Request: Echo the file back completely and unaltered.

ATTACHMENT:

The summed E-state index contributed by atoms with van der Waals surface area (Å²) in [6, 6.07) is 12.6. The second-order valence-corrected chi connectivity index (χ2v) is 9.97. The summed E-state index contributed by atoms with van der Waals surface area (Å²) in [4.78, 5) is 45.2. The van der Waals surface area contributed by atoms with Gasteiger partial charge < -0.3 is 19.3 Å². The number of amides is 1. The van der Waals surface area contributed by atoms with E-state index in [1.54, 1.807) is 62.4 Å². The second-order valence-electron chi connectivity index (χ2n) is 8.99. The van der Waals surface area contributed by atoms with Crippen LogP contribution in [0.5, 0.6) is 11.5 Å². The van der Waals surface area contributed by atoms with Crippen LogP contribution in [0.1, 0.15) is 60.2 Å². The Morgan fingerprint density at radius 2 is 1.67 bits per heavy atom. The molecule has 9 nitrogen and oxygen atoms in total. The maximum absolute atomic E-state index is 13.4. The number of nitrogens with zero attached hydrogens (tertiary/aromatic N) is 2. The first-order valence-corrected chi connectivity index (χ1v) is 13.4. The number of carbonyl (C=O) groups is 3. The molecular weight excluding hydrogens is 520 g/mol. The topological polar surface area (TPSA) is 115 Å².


The summed E-state index contributed by atoms with van der Waals surface area (Å²) in [6, 6.07) is 12.6. The second-order valence-corrected chi connectivity index (χ2v) is 9.97. The summed E-state index contributed by atoms with van der Waals surface area (Å²) in [4.78, 5) is 45.2. The van der Waals surface area contributed by atoms with Gasteiger partial charge < -0.3 is 19.3 Å². The number of amides is 1. The van der Waals surface area contributed by atoms with E-state index in [1.54, 1.807) is 62.4 Å². The second-order valence-electron chi connectivity index (χ2n) is 8.99. The van der Waals surface area contributed by atoms with Crippen LogP contribution in [0.5, 0.6) is 11.5 Å². The van der Waals surface area contributed by atoms with Crippen LogP contribution in [0.1, 0.15) is 60.2 Å². The Morgan fingerprint density at radius 2 is 1.67 bits per heavy atom. The molecule has 9 nitrogen and oxygen atoms in total. The maximum absolute atomic E-state index is 13.4. The number of nitrogens with zero attached hydrogens (tertiary/aromatic N) is 2. The first-order valence-corrected chi connectivity index (χ1v) is 13.4. The number of carbonyl (C=O) groups is 3. The molecular weight excluding hydrogens is 520 g/mol. The topological polar surface area (TPSA) is 115 Å².